A catering pad built on the Cavalier hotel’s city easement without permission can remain in place and no fines will be issued to the owners despite objections from some City Council members.
City Manager Patrick Duhaney informed the council in a letter last Friday that he planned to approve the construction project after six members told him last week behind closed doors they were OK with it as long as a list of conditions were met, including city inspections.
Cavalier Associates, which owns the historic hotel at the Oceanfront, began building the catering structure in front of the hotel at the top of the grassy hill in February. It did not have the city’s approval or a building permit, according to the Duhaney. Artificial grass also was installed at the top of the hill. Taylor Construction is the contractor.
Virginia Beach paid Cavalier Associates $2.37 million in 2013 for a green space easement over the terraced hill and lawn. Under the terms of the agreement, the city must approve any permanent changes to the area prior to construction.
On March 23, after the city stopped the work, Duhaney asked the City Council for guidance on the matter. Councilman John Moss said at that meeting that Cavalier Associates flagrantly violated the green space agreement and that he wanted the city to receive financial compensation from the company or for it to remove the structure.
Councilman Guy Tower also said at that meeting that he wasn’t satisfied with Duhaney’s recommendation of approving the catering pad.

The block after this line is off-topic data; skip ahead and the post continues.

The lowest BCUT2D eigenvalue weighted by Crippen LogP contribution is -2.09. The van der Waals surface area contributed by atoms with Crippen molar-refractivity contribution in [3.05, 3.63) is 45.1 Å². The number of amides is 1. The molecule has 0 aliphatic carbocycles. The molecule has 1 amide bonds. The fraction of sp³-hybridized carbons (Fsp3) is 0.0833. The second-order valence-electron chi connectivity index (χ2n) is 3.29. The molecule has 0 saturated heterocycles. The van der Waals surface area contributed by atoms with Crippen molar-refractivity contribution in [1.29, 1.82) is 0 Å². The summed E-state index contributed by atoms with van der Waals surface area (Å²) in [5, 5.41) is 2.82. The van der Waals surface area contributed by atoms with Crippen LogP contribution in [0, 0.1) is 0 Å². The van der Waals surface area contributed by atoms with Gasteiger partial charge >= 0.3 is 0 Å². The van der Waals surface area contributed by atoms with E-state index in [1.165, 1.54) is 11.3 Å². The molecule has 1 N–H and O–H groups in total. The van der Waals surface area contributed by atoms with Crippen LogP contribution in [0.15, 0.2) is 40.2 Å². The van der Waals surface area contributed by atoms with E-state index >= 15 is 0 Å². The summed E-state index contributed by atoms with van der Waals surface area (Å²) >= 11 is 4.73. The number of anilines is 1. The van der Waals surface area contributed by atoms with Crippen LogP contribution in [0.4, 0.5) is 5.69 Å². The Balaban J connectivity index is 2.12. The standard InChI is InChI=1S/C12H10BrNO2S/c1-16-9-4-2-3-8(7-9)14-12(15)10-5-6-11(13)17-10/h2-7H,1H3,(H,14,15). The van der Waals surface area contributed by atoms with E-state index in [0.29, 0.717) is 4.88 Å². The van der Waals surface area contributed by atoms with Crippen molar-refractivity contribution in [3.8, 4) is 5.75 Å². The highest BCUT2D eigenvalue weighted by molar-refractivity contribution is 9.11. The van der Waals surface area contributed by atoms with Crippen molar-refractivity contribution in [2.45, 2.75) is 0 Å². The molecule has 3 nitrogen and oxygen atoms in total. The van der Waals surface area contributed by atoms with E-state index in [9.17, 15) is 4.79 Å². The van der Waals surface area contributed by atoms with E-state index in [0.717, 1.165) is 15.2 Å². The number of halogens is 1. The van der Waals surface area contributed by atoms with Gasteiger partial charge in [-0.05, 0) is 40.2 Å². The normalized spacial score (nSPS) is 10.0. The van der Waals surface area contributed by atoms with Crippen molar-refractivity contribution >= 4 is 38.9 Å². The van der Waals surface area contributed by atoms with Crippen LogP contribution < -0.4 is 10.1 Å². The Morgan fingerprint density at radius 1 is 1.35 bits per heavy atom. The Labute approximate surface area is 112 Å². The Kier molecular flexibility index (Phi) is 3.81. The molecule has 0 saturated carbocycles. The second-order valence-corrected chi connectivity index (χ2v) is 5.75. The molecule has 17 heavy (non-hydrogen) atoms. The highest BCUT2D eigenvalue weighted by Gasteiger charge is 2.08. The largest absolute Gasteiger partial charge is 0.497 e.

“They’re suffering zero,” Tower said.
In Duhaney’s letter to council members last Friday, the city manager said he talked with Bruce Thompson, director of Cavalier Associates, and that Thompson told him it was an oversight and apologized.
Duhaney also said that Cavalier Associates did not want to pay a fine.
“They feel that the taxpayers and the city will benefit from an economic and an aesthetic standpoint with the improvement,” Duhaney wrote in the letter.
Unwilling to let it rest, Moss revisited the issue at the end of Tuesday’s City Council meeting. He wanted Duhaney to share the names of his colleagues who had, in private, told him to approve the project last week.
Mayor Bobby Dyer quickly squashed Moss’s request but agreed with Councilman Aaron Rouse that the process of giving the city manager direction needs to be improved.
Tower said he wasn’t happy to hear that there will be no repercussions for Cavalier Associates violating the green space agreement and is worried that it could happen again.
“I continue to be very concerned and ask the city manager to be exceptionally vigil in maintaining that space,” Tower said.
Stacy Parker, 757-222-5125, email@example.com